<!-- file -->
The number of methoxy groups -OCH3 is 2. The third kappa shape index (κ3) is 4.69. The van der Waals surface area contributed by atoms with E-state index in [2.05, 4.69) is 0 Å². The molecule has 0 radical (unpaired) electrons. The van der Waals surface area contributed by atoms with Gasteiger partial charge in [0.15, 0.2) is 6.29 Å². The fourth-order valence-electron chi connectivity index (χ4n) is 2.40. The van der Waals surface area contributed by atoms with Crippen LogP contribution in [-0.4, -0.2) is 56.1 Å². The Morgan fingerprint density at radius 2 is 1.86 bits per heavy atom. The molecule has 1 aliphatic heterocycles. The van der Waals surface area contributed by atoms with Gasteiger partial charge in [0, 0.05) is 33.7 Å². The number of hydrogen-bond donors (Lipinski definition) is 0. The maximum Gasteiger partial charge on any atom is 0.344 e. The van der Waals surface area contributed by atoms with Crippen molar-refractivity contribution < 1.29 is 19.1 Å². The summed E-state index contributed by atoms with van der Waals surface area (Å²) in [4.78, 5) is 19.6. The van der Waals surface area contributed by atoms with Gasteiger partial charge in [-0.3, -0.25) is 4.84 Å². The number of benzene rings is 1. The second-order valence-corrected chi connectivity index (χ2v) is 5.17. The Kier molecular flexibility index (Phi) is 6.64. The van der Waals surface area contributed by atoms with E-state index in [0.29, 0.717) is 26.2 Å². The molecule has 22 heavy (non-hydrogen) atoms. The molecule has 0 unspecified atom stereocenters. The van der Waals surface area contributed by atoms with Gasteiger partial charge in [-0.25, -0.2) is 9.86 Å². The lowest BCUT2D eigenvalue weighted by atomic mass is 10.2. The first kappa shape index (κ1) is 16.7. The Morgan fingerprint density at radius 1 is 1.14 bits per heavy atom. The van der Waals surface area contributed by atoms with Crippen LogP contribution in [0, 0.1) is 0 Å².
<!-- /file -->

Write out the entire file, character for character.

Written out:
The number of methoxy groups -OCH3 is 2. The third kappa shape index (κ3) is 4.69. The van der Waals surface area contributed by atoms with E-state index in [2.05, 4.69) is 0 Å². The molecule has 0 radical (unpaired) electrons. The van der Waals surface area contributed by atoms with Gasteiger partial charge in [0.15, 0.2) is 6.29 Å². The fourth-order valence-electron chi connectivity index (χ4n) is 2.40. The van der Waals surface area contributed by atoms with Crippen LogP contribution in [-0.4, -0.2) is 56.1 Å². The Morgan fingerprint density at radius 2 is 1.86 bits per heavy atom. The molecule has 1 aliphatic heterocycles. The van der Waals surface area contributed by atoms with Gasteiger partial charge in [0, 0.05) is 33.7 Å². The number of hydrogen-bond donors (Lipinski definition) is 0. The maximum Gasteiger partial charge on any atom is 0.344 e. The van der Waals surface area contributed by atoms with Crippen molar-refractivity contribution < 1.29 is 19.1 Å². The summed E-state index contributed by atoms with van der Waals surface area (Å²) in [4.78, 5) is 19.6. The van der Waals surface area contributed by atoms with Gasteiger partial charge in [-0.3, -0.25) is 4.84 Å². The number of benzene rings is 1. The second-order valence-corrected chi connectivity index (χ2v) is 5.17. The Kier molecular flexibility index (Phi) is 6.64. The van der Waals surface area contributed by atoms with E-state index in [0.29, 0.717) is 26.2 Å². The molecule has 22 heavy (non-hydrogen) atoms. The molecule has 0 unspecified atom stereocenters. The van der Waals surface area contributed by atoms with Gasteiger partial charge in [-0.25, -0.2) is 9.86 Å². The lowest BCUT2D eigenvalue weighted by atomic mass is 10.2. The first kappa shape index (κ1) is 16.7. The Morgan fingerprint density at radius 1 is 1.14 bits per heavy atom. The van der Waals surface area contributed by atoms with Crippen LogP contribution in [0, 0.1) is 0 Å².